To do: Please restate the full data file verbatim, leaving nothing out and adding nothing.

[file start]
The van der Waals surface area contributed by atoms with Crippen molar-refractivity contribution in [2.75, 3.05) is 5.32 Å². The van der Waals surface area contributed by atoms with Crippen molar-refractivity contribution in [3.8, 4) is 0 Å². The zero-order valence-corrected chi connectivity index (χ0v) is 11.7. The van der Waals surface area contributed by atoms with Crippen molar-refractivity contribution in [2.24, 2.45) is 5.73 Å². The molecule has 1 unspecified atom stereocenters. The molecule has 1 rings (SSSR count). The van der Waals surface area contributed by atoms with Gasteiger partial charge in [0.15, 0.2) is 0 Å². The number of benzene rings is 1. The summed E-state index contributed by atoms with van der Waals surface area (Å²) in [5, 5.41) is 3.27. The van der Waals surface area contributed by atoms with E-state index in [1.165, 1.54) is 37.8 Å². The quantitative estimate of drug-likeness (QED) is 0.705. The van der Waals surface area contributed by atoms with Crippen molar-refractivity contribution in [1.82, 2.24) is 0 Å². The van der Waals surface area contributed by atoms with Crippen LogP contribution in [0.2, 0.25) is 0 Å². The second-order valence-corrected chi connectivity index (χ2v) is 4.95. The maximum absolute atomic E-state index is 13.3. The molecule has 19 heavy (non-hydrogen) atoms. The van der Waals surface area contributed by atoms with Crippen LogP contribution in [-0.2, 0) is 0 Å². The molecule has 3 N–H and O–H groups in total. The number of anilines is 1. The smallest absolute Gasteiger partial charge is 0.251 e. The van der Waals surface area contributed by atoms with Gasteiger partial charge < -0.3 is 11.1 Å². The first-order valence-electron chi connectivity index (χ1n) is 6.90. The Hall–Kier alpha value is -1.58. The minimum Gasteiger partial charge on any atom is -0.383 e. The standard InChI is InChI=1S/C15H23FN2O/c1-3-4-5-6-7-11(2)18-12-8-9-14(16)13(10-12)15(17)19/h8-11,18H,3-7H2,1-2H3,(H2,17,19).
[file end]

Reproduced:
The van der Waals surface area contributed by atoms with Crippen molar-refractivity contribution in [2.75, 3.05) is 5.32 Å². The van der Waals surface area contributed by atoms with Crippen molar-refractivity contribution in [3.8, 4) is 0 Å². The zero-order valence-corrected chi connectivity index (χ0v) is 11.7. The van der Waals surface area contributed by atoms with Crippen molar-refractivity contribution in [2.24, 2.45) is 5.73 Å². The molecule has 1 unspecified atom stereocenters. The molecule has 1 rings (SSSR count). The van der Waals surface area contributed by atoms with Gasteiger partial charge in [0.15, 0.2) is 0 Å². The number of benzene rings is 1. The summed E-state index contributed by atoms with van der Waals surface area (Å²) in [5, 5.41) is 3.27. The van der Waals surface area contributed by atoms with E-state index in [1.165, 1.54) is 37.8 Å². The quantitative estimate of drug-likeness (QED) is 0.705. The van der Waals surface area contributed by atoms with Crippen molar-refractivity contribution in [1.82, 2.24) is 0 Å². The van der Waals surface area contributed by atoms with Crippen LogP contribution in [0.2, 0.25) is 0 Å². The second-order valence-corrected chi connectivity index (χ2v) is 4.95. The maximum absolute atomic E-state index is 13.3. The molecule has 19 heavy (non-hydrogen) atoms. The van der Waals surface area contributed by atoms with Crippen LogP contribution in [-0.2, 0) is 0 Å². The molecule has 3 N–H and O–H groups in total. The number of anilines is 1. The smallest absolute Gasteiger partial charge is 0.251 e. The van der Waals surface area contributed by atoms with Gasteiger partial charge < -0.3 is 11.1 Å². The first-order valence-electron chi connectivity index (χ1n) is 6.90. The Hall–Kier alpha value is -1.58. The minimum Gasteiger partial charge on any atom is -0.383 e. The standard InChI is InChI=1S/C15H23FN2O/c1-3-4-5-6-7-11(2)18-12-8-9-14(16)13(10-12)15(17)19/h8-11,18H,3-7H2,1-2H3,(H2,17,19).